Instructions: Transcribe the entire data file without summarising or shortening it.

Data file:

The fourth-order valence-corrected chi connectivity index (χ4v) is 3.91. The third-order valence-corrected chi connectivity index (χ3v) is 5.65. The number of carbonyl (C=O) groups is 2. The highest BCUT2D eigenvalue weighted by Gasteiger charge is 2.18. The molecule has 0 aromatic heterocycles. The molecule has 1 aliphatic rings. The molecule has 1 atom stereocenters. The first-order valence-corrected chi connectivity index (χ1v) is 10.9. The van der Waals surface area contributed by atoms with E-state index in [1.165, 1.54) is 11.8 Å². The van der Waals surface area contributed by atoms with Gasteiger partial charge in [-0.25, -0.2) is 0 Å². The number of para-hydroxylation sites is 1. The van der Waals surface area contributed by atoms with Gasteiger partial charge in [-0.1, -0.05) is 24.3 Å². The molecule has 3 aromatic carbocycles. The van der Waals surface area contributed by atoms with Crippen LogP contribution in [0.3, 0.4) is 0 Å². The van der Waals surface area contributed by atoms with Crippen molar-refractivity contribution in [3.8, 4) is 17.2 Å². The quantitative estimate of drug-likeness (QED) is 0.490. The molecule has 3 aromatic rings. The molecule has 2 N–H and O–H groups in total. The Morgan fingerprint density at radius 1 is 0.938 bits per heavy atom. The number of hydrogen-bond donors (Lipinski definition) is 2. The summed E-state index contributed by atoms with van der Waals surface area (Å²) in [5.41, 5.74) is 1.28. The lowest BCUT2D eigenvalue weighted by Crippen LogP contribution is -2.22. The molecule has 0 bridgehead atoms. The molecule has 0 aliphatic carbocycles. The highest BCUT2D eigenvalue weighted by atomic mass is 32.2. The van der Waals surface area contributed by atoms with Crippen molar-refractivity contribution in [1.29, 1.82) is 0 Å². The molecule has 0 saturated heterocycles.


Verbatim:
The fourth-order valence-corrected chi connectivity index (χ4v) is 3.91. The third-order valence-corrected chi connectivity index (χ3v) is 5.65. The number of carbonyl (C=O) groups is 2. The highest BCUT2D eigenvalue weighted by Gasteiger charge is 2.18. The molecule has 0 aromatic heterocycles. The molecule has 1 aliphatic rings. The molecule has 1 atom stereocenters. The first-order valence-corrected chi connectivity index (χ1v) is 10.9. The van der Waals surface area contributed by atoms with E-state index in [1.165, 1.54) is 11.8 Å². The van der Waals surface area contributed by atoms with Gasteiger partial charge in [-0.25, -0.2) is 0 Å². The number of para-hydroxylation sites is 1. The van der Waals surface area contributed by atoms with Gasteiger partial charge in [-0.1, -0.05) is 24.3 Å². The molecule has 3 aromatic carbocycles. The van der Waals surface area contributed by atoms with Crippen LogP contribution in [0.3, 0.4) is 0 Å². The van der Waals surface area contributed by atoms with Crippen molar-refractivity contribution in [3.8, 4) is 17.2 Å². The quantitative estimate of drug-likeness (QED) is 0.490. The molecule has 3 aromatic rings. The molecule has 2 N–H and O–H groups in total. The Morgan fingerprint density at radius 1 is 0.938 bits per heavy atom. The number of hydrogen-bond donors (Lipinski definition) is 2. The summed E-state index contributed by atoms with van der Waals surface area (Å²) in [5.41, 5.74) is 1.28. The lowest BCUT2D eigenvalue weighted by Crippen LogP contribution is -2.22. The molecule has 0 bridgehead atoms. The molecule has 0 aliphatic carbocycles. The highest BCUT2D eigenvalue weighted by atomic mass is 32.2. The van der Waals surface area contributed by atoms with Crippen molar-refractivity contribution in [1.29, 1.82) is 0 Å². The molecule has 0 saturated heterocycles.